Quality of life is linked to the quality of the environment, PEI confirms
BANGKOK-- Experts, academics, and government officials met at the Amari Watergate Hotel today, 22 April to discuss lessons learned, share experiences about critical development challenges and assess their contributions.
For three years a joint initiative between the United Nations Development Programme (UNDP) in Thailand and the United Nations Environment Programme worked to show local people the clear links between the natural ecosystem services that the environment provides to both economic growth and protection against poverty. The Poverty-Environment Initiative (PEI) worked in three Thai pilot provinces—Nan, Khon Khen and Samut Songkram—each with its own set of challenges.
“PEI has an important aim—to address both poverty and environmental by putting them at the center of development. An important part of the project was the Sub-Global Assessment (SGA) carried out in three PEI pilot provinces to demonstrate the clear links between ecosystem services and their direct impacts on people’s lives,” said Yuxue Xue, UNDP Deputy Resident Representative in Thailand.
The forum provided an opportunity for participants to share experiences on the SGA—and tools aim to put the environment and natural resource considerations into the development equation.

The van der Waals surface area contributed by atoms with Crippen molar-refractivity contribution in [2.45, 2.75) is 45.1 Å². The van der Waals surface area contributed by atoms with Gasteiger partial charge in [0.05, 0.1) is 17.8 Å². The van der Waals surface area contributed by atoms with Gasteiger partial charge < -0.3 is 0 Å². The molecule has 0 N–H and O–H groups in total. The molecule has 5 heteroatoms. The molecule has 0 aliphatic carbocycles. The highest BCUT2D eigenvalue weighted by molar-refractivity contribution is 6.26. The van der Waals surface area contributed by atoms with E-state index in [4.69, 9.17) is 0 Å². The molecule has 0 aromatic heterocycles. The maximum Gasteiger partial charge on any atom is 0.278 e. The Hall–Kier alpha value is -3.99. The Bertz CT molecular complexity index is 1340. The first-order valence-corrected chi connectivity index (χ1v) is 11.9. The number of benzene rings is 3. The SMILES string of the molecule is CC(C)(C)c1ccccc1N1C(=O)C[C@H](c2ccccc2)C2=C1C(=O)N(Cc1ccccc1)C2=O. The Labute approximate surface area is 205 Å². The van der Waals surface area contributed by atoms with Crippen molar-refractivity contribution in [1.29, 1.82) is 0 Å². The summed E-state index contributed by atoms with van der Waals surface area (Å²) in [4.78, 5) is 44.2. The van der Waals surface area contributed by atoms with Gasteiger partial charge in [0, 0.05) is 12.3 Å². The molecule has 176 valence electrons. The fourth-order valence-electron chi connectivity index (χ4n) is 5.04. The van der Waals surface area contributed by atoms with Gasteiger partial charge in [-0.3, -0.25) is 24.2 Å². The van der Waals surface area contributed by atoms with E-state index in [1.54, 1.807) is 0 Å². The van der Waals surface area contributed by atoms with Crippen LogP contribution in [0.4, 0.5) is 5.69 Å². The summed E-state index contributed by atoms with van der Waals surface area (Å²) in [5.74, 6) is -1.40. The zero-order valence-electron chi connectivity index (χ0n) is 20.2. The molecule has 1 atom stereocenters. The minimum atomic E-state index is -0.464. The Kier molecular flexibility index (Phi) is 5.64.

Dr. Louis Lebel, Director, Unit for Social and Environmental Research (USER), Chiang Mai University, Thailand said that there were positives and negatives for PEI and the SGA—both provide agencies and policy-makers valuable information for continuing to mainstream a pro-poor approach into development planning.
Activities in all three of the pilot provinces had their fair share of successes and their lessons that will help shape future approaches.
In Nan province, scenarios were developed to show what the province would look like in the near future and community groups were active at all stages of the process—which led to a keen interest in advocacy. In Samut Songkram province, communities conducted community-based research, making scientific observations, and making findings.
“They understood their history—over 30-50 years and why. They know why land use and water has changed. The best thing is that the people who led the process actually live in the province and continue to be active in taking real data into discussions on their four-year provincial plan.”
For the SGA as a whole, it proved to be an important tool as it confirmed their initial contention, that local quality of life is equal to the health of the local ecosystem.